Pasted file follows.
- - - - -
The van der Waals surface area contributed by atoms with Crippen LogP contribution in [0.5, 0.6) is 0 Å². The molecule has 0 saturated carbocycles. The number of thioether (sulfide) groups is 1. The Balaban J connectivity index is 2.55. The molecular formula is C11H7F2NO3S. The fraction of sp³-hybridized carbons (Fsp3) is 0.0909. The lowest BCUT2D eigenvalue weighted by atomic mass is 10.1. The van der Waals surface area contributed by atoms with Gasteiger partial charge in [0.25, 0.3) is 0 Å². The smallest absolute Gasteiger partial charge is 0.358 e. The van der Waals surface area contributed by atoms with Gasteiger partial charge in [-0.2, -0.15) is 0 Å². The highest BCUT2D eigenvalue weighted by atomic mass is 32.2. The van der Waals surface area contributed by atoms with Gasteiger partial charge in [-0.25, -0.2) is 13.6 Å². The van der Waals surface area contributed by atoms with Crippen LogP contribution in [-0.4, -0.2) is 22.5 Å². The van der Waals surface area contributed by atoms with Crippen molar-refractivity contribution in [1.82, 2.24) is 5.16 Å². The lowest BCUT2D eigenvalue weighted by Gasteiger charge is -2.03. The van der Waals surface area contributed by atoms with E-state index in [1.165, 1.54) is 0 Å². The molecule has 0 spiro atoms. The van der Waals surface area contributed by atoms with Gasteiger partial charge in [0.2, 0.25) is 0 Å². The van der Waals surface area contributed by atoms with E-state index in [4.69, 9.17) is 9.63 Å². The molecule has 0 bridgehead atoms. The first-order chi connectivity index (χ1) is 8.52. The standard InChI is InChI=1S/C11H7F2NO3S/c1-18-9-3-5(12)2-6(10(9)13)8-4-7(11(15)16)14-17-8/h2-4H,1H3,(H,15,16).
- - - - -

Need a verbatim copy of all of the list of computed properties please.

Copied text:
The van der Waals surface area contributed by atoms with Crippen LogP contribution in [0.5, 0.6) is 0 Å². The molecule has 0 saturated carbocycles. The number of thioether (sulfide) groups is 1. The Balaban J connectivity index is 2.55. The molecular formula is C11H7F2NO3S. The fraction of sp³-hybridized carbons (Fsp3) is 0.0909. The lowest BCUT2D eigenvalue weighted by atomic mass is 10.1. The van der Waals surface area contributed by atoms with Gasteiger partial charge in [0.25, 0.3) is 0 Å². The smallest absolute Gasteiger partial charge is 0.358 e. The van der Waals surface area contributed by atoms with Gasteiger partial charge in [-0.2, -0.15) is 0 Å². The highest BCUT2D eigenvalue weighted by atomic mass is 32.2. The van der Waals surface area contributed by atoms with Gasteiger partial charge in [-0.25, -0.2) is 13.6 Å². The van der Waals surface area contributed by atoms with Crippen LogP contribution in [-0.4, -0.2) is 22.5 Å². The van der Waals surface area contributed by atoms with Crippen molar-refractivity contribution in [1.82, 2.24) is 5.16 Å². The lowest BCUT2D eigenvalue weighted by Gasteiger charge is -2.03. The van der Waals surface area contributed by atoms with E-state index in [1.165, 1.54) is 0 Å². The molecule has 0 spiro atoms. The van der Waals surface area contributed by atoms with Gasteiger partial charge in [0.2, 0.25) is 0 Å². The van der Waals surface area contributed by atoms with E-state index in [4.69, 9.17) is 9.63 Å². The molecule has 0 bridgehead atoms. The first-order chi connectivity index (χ1) is 8.52. The standard InChI is InChI=1S/C11H7F2NO3S/c1-18-9-3-5(12)2-6(10(9)13)8-4-7(11(15)16)14-17-8/h2-4H,1H3,(H,15,16).